Earlier this year, the third-grade class at Santa Fe Christian Schools helped their upperclassmen by gathering shoes and other necessities for the high schoolers to take to a Russian orphanage in February — one of a dozen worldwide mission trips the Solana Beach private school conducts each year. And on March 28, those third-graders got a chance to steer their own charity project by assembling 400 Easter baskets to deliver to kids in San Diego’s City Heights as part of a Bridge of Hope project. They utilized the help of four upperclassmen who had delivered the donations to the Russian orphanage, as well as seven visiting Russian students who had also assisted on the Russian orphanage project.
The partnership between the lower and upper classes is part of a new effort implemented by the school this year to let the younger students learn the meaning of charity while also getting to be a part of the older students’ mission trips to places such as Thailand, India, France, Uganda and Rwanda, just to name a few. Previously, the upperclassmen prepared on their own, however, lower school principal Hannah Park said the new model lets the younger kids “live vicariously through the upper school students, while also helping them in whatever way they need for their trip.”
The Easter basket project isn’t a new endeavor for Santa Fe Christian, said parent volunteer Melissa Drake, who steers the effort in partnership with Bridge of Hope, a nonprofit that helps those in need by supplying necessities in times of transition. As a Bridge of Hope volunteer, Drake got the idea to employ the help of the school’s third-graders about four years ago, and the project has since grown to involve the entire lower class.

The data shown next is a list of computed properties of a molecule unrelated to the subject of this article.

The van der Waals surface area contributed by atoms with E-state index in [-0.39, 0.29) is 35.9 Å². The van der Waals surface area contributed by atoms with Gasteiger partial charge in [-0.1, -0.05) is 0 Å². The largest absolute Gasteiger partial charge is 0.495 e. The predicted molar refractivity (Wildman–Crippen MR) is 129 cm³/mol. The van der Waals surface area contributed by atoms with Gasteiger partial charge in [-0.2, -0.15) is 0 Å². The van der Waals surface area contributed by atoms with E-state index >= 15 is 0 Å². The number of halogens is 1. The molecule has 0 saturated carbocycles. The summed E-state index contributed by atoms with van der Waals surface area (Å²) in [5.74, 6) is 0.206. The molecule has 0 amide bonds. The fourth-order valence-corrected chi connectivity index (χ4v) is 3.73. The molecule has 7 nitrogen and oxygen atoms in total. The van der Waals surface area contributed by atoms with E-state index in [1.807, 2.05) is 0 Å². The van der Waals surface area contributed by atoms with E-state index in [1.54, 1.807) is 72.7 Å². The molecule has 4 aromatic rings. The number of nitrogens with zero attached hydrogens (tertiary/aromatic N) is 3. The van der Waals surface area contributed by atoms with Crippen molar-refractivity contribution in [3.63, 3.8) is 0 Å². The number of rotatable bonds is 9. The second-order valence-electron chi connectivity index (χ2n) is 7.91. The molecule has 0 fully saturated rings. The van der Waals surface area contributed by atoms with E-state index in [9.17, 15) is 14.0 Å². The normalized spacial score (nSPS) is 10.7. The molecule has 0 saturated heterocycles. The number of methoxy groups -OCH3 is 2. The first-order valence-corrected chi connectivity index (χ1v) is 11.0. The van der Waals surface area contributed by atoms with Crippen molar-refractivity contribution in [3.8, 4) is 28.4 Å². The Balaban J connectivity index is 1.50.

“It went so well I asked the principal to open it up to the whole school,” said Drake.
The baskets were filled with daily necessities, toys and candy brought to school in a collaborative effort by the students, and they were delivered on March 30 to a park in City Heights by Bridge of Hope volunteers. Bridge of Hope has for years been helping people, from refugees to single moms to the elderly, fill their homes with furniture or closets with clothing — or assist in other specific needs.
Park said the Easter project is only one of many charity efforts the school conducts every year, including a large Thanksgiving project in which the entire school community raises money for and packages more than 60,000 meals to be delivered during the holidays.
Kayla Stults, a freshman who went with “Team Russia” on the mission trip in February, said she had wanted to go for years and was happy to “jump in with two feet” to learn the culture while helping kids in need. She said it was exciting to work again with the Russian students who also participated in the mission. The timing of their recent visit aligned perfectly with the charity efforts of the lower class.